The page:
Thursday, February 28, 2019

Agricultural Law Weekly Review—February 28, 2019

Written by: M. Sean High (Staff Attorney)
The following information is an update of recent local, state, national, and international legal developments relevant to agriculture:

Ag-Gag Statutes: Iowa Appeals Ruling on Ag-Gag Law
On February 21, 2019, the Des Moines Register reported that Iowa Attorney General Tom Miller filed an appeal with the U.S. Court of Appeals for the Eighth Circuit regarding a lower court determination that Iowa’s agricultural production facility fraud law violated the First Amendment of the Constitution.  Previously, on January 9, 2019, the U.S. District Court for the Southern District of Iowa struck down the Iowa law which blocked undercover investigations at farming operations (Animal Legal Defense Fund v. Reynolds4:17-cv-00362–JEG-HCA).  Under Iowa’s agricultural production facility fraud law (Iowa Code § 717A.3A), any person that gains access to an agricultural production facility by false pretense could be convicted of a serious misdemeanor for a first offense or an aggravated misdemeanor for a second or subsequent offense. The district court determined that the Iowa law regulated speech protected under the First Amendment of the U.S. Constitution.

Pesticides: Arkansas Plant Board Approves Rule Change for Dicamba Use
On February 21, 2019, the Arkansas Agriculture Department (AAD) announced that the agency’s State Plant Board has voted to change regulations regarding the application of dicamba herbicides.  According to AAD, the new regulations would require:

  • Restrictions on in-crop applications of dicamba from May 26 to October 31.
  • A half-mile buffer zone required around all non-dicamba crops when dicamba is applied.
  • A one-mile buffer zone for university and USDA research stations, certified organic crops and commercially grown specialty crops between April 16 and May 25.
  • Prohibiting the mixing of dicamba with glyphosate between April 16 and May 25.
  • Requiring applicators to provide proof of training to pesticide dealers prior to purchasing dicamba in-crop products.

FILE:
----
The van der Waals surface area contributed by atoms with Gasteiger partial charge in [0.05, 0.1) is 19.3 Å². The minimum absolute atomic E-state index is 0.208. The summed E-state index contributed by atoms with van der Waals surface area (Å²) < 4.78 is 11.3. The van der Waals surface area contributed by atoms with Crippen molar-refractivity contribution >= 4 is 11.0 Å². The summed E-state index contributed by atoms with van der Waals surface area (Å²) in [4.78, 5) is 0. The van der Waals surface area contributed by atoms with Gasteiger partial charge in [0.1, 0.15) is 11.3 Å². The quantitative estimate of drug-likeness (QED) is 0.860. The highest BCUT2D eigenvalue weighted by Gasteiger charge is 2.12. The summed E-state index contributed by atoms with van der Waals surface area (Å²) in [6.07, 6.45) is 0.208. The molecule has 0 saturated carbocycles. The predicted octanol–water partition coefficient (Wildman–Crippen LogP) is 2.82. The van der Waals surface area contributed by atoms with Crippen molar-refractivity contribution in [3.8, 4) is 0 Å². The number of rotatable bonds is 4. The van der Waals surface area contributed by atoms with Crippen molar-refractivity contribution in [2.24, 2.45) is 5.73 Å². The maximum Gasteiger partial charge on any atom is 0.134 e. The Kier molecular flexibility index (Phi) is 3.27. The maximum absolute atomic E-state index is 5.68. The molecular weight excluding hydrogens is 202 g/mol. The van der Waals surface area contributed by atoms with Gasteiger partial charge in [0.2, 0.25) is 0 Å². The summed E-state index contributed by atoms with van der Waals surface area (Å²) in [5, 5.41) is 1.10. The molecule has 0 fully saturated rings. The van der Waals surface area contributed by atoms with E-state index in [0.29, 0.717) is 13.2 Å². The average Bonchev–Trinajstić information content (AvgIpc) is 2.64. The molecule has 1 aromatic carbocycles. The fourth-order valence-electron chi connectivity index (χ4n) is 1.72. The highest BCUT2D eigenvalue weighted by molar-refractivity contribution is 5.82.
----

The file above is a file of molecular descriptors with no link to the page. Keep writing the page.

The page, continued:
The proposed changes to the regulations now move to the Arkansas Joint Budget Committee’s Administrative Rule and Regulation Review Subcommittee for approval.

Food Labeling: National Milk Producers Federation Files Citizen Petition Regarding Dairy Labeling
On February 21, 2019, the National Milk Producers Federation (NMPF) submitted a Citizen Petition to the U.S. Food and Drug Administration (FDA) regarding the labeling of non-dairy products.  NMPF seeks FDA enforcement of existing “imitation” labeling requirements when non-dairy plant-based foods use the terms milk, yogurt, cheese, ice cream, or butter.  According to NMPF, these non-dairy substitutes are nutritionally inferior to standardized dairy foods, and when the terms are used, an “imitation” disclosure statement must be provided.  Additionally, NMPF asks FDA to provide for regulations limiting when non-dairy substitutes may use standardized dairy food names such as milk, yogurt, cheese, ice cream, or butter.  According to NMPF, FDA action is “necessary to ensure that consumers are adequately informed concerning the material differences between standardized dairy foods… and the wide variety of non-dairy substitutes that are available in the marketplace…”

Biotechnology: DowDuPont Secures Final International Approval for GMO Soybeans
On February 21, 2019, Reuters reported that the Philippine government has approved DowDuPont Inc’s new line of genetically engineered soybeans. Known as Enlist E3, the soybeans have been genetically modified to withstand the pesticides glyphosate, glufosinate, and 2,4-D.  With approval by the Philippines, DowDuPont Inc has now secured the final government approval necessary to launch Enlist E3 worldwide.

Food Safety: FDA Announces Strategy Regarding Oversight of Imported Food
On February 25, 2019, the U.S. Food and Drug Administration (FDA) announced the implementation of a new imported food safety strategy.  According to FDA, other countries now supply the U.S. with 55% of the fresh fruit, 35% of the fresh vegetables, and 94% of the seafood consumed by Americans.  As a result, a new imported food safety strategy has been developed to: (1) prevent food safety problems in foreign supply chains prior to entry into the U.S.; (2) detect and refuse unsafe foods at U.S. borders; (3) respond quickly to the detection of unsafe imported foods; and (4) monitor progress to ensure program effectiveness.

From National Ag Law Experts:
“Missouri Court Holds Crop Dusting Not Inherently Dangerous Activity”, Tiffany Dowell Lashmet, Texas Agriculture Law Blog – Texas A&M AgriLife Extension (February 18, 2019)
“Hemp in Indiana: Today and Tomorrow”, Brianna J. Schroeder, Schroeder Ag Law Blog – Janzen Ag Law (February 13, 2019)
“International Organization Releases Guidelines for Ag Data Research”, Todd Janzen, Janzen Ag Law Blog – Janzen Ag Law (February 21, 2019)   

Pennsylvania Legislation:
SB 330: Legislation to exempt certain charitable nonprofits from retail food facility licensing (Referred to Senate Agriculture and Rural Affairs Committee, February 26, 2019)
SB 335: Legislation regarding the regulation of industrial hemp food products (Referred to Senate Agriculture and Rural Affairs Committee, February 26, 2019)

Pennsylvania Actions and Notices:
Department of Agriculture

Penn State Research:

AgLaw HotLinks:

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